CALEDON, ONT. – On the eve of the Montreal Canadiens season opener, all the talk surrounded the lack of a captain and the lack of a Kostitsyn.
And the general consensus around the team was that they could live without both of them.
In a move that may very well have Rocket Richard rolling in his grave, the Canadiens have elected to start the season without a captain for what is believed to be the first time in their illustrious history. Meanwhile, winger Sergei Kostitsyn elected to refuse to report to the Hamilton Bulldogs after being assigned to the Canadiens’ American League farm team to start the season.
There was no word on what Kostitsyn’s immediate plans are, but they apparently do not include bolting to the Kontinental League, at least not yet. The younger brother of Canadiens left winger Andrei Kostitsyn has requested a trade from the Canadiens and has been suspended by the team.
Sergei Kostitsyn, 22, is in the last year of an entry-level contract that would pay him $817,000 (U.S.) if he were to play in the NHL and hit all of his performance bonuses, but his salary drops to $65,000 (Cdn.) in the minors. Kostitsyn had not performed well during training camp and the fact he does not have to clear waivers to be sent down made the decision easier for the Canadiens.
“I can’t speak for Sergei,” said Canadiens coach Jacques Martin. “We’ve indicated, as an organization, what our expectations are of him and it’s up to him to make those decisions. (We’re) disappointed, but at the same time it’s his prerogative. As an organization, we believe in certain standards and we believe in discipline and hopefully he’ll make some good decisions.”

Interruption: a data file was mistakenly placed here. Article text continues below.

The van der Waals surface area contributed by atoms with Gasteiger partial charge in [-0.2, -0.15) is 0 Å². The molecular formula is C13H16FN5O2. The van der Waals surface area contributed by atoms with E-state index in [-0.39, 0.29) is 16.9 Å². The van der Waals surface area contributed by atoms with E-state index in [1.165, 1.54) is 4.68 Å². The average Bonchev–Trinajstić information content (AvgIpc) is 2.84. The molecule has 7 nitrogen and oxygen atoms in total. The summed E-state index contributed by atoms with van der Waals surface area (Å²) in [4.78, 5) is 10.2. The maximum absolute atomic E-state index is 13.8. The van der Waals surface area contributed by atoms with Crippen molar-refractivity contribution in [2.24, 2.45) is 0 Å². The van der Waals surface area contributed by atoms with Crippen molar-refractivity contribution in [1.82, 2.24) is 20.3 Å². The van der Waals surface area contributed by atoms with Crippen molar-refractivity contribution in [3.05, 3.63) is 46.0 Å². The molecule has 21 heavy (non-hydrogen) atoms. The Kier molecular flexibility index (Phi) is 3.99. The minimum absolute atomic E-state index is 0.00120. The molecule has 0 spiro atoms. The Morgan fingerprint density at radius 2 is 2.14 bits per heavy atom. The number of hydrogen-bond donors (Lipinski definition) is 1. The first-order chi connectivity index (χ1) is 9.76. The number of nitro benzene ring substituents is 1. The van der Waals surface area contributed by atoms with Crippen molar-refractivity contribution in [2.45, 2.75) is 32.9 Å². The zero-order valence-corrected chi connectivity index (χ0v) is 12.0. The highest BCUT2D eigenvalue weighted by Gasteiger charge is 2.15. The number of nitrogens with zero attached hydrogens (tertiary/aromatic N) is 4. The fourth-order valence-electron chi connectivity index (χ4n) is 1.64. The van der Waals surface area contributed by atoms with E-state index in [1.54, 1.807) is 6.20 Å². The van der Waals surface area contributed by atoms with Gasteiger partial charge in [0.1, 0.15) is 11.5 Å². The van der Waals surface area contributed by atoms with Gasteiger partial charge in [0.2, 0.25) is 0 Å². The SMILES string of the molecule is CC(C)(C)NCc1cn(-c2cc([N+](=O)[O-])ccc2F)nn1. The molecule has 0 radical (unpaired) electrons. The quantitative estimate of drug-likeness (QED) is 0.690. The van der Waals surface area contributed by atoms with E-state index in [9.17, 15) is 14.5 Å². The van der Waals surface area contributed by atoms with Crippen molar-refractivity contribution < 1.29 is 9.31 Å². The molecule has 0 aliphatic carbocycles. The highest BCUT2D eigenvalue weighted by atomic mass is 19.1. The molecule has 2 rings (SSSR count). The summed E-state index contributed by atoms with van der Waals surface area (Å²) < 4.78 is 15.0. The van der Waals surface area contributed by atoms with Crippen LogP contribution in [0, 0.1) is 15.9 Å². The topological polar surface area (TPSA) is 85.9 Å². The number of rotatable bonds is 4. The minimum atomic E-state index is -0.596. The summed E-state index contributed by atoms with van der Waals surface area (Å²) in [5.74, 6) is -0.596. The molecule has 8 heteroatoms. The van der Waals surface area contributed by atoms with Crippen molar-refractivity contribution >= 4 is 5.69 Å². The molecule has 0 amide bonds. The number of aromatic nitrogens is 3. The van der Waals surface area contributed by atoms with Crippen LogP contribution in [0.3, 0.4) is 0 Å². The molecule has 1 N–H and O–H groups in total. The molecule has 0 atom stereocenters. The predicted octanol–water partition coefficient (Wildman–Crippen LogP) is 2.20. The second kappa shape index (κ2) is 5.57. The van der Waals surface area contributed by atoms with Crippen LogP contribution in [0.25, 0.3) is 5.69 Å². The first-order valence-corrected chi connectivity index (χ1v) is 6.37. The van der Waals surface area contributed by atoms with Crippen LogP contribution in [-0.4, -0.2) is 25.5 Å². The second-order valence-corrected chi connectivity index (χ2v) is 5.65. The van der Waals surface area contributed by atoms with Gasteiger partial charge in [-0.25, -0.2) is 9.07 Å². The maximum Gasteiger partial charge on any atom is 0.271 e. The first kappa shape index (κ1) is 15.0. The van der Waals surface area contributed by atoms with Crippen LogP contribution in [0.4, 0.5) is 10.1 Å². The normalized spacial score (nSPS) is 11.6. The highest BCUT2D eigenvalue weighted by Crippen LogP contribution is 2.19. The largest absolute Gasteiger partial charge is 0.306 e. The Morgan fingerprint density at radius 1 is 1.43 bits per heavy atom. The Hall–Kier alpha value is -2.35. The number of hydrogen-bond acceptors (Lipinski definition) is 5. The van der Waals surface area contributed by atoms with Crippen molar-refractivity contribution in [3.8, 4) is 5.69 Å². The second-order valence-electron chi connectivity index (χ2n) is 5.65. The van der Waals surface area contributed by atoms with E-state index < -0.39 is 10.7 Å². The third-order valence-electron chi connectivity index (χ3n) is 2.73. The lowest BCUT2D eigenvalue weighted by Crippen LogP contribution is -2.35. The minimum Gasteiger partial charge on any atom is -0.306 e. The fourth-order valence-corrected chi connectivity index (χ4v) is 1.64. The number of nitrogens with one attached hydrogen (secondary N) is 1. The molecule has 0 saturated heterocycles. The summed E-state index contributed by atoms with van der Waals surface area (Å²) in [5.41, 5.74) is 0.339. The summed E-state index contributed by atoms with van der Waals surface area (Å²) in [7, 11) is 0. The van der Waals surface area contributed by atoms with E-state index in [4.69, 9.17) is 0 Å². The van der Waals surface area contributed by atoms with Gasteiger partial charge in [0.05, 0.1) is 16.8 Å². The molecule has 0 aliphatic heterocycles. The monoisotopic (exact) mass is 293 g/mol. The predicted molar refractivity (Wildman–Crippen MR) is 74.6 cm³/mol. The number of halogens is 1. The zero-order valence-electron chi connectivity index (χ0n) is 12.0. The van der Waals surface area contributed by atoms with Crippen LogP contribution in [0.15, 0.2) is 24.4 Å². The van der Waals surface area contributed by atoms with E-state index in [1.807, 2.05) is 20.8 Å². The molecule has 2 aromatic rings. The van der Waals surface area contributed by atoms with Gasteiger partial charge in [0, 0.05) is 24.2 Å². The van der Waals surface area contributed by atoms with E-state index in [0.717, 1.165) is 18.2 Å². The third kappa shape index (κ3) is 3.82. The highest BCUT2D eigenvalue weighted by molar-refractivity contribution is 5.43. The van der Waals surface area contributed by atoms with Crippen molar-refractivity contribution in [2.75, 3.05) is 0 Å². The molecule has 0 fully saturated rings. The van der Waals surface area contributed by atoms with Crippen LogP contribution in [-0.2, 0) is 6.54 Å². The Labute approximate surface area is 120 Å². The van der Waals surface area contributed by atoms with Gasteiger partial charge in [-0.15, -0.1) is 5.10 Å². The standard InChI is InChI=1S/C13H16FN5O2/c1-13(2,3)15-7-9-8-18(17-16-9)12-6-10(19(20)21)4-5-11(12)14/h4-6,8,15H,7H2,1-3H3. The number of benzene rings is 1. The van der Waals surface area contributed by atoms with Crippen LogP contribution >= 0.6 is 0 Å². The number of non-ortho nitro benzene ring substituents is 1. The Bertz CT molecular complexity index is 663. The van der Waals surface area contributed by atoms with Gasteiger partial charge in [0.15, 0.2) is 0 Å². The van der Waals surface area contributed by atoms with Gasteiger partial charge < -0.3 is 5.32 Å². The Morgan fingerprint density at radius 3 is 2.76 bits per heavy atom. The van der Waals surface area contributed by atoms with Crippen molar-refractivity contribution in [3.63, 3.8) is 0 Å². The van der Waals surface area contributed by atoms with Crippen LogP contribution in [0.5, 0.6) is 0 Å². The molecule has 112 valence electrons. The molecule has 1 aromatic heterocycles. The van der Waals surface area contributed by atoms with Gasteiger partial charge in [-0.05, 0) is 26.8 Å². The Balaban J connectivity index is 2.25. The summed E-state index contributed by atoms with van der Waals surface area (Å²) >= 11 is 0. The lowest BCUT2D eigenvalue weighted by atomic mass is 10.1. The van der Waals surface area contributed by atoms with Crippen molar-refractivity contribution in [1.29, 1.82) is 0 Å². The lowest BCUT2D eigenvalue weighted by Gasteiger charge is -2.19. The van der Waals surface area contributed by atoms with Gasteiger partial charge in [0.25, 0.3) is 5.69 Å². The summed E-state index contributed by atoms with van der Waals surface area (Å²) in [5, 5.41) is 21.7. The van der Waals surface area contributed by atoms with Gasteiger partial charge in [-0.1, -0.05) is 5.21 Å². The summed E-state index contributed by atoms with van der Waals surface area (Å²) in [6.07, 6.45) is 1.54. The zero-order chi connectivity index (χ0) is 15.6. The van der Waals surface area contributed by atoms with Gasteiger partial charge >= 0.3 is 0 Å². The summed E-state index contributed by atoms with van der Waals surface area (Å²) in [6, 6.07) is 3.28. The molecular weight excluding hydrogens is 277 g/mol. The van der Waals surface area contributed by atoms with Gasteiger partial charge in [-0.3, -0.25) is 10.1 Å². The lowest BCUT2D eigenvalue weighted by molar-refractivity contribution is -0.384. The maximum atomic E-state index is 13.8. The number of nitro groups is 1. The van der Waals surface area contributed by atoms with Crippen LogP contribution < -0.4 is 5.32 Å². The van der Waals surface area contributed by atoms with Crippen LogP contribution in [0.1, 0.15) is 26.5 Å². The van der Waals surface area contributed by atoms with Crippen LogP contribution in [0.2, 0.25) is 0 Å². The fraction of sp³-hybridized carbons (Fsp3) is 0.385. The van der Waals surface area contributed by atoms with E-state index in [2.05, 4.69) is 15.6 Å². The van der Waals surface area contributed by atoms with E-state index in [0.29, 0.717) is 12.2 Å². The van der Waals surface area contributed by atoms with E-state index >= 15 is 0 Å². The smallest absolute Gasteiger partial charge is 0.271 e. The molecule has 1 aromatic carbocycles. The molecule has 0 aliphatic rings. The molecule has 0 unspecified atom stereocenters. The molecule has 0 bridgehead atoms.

As far as the captaincy is concerned, the Canadiens reasoned that with so many new players on the team it would not be a good idea to rush into naming one of them captain. Instead, Martin named Andrei Markov and newcomers Brian Gionta and Hal Gill assistant captains Monday night and will appoint a number of players to a leadership group with which he will consult from time to time on matters involving the team.
There were reports Markov, the only player remaining from last year’s team who had a letter on his sweater, had turned down the captaincy, something Martin vehemently denied.
Neither Martin nor Gainey ruled out the possibility of naming a captain if a clear leader emerges at some point during this season. If they don’t, it would mark the first time in the Canadiens’ 100-year history where they have gone an entire season without a captain. Toe Blake and goalie Bill Durnan shared the duties in 1947-48, as did Guy Carbonneau and Chris Chelios in 1989-90 and Kirk Muller and Mike Keane in 1994-95.
For an organization that has boasted an array of captains that includes Toe Blake, Butch Bouchard, Rocket Richard, Jean Beliveau, Yvan Cournoyer, Guy Carbonneau and Bob Gainey, this represents something of a departure.
But it’s certainly not without precedent, particularly in today’s NHL. In fact, the Canadiens’ opponent in their first game, the Toronto Maple Leafs, also announced they’ll be going with three alternate captains this season.
“The fact that we’re not announcing a captain is no reflection that we’re not happy with the people we have as leaders,” Martin said. “We feel we have several qualified and good individuals who could be captain, but we’ve opted at this point to go with a group that will serve that purpose.”
STOKED TO KICK OFF NEW SEASON
The Montreal Canadiens entered last season with lofty expectations placed upon their shoulders. But with a string of injuries to key members of the team, including Carey Price, Robert Lang and Alex Tanguay, the centennial season did not play out the way the club had hoped.
This summer, the winds of change blew through Montreal and when the dust settled the team looked drastically different.
I caught up with the new-look Habs as they prepared for the beginning of the 2009-10 season.
PRODUCER: Ted Cooper
Ken Campbell, author of the book Habs Heroes, is a senior writer for The Hockey News and a regular contributor to THN.com. His blog will appear Wednesdays and Fridays and his column, Campbell’s Cuts, appears Mondays.
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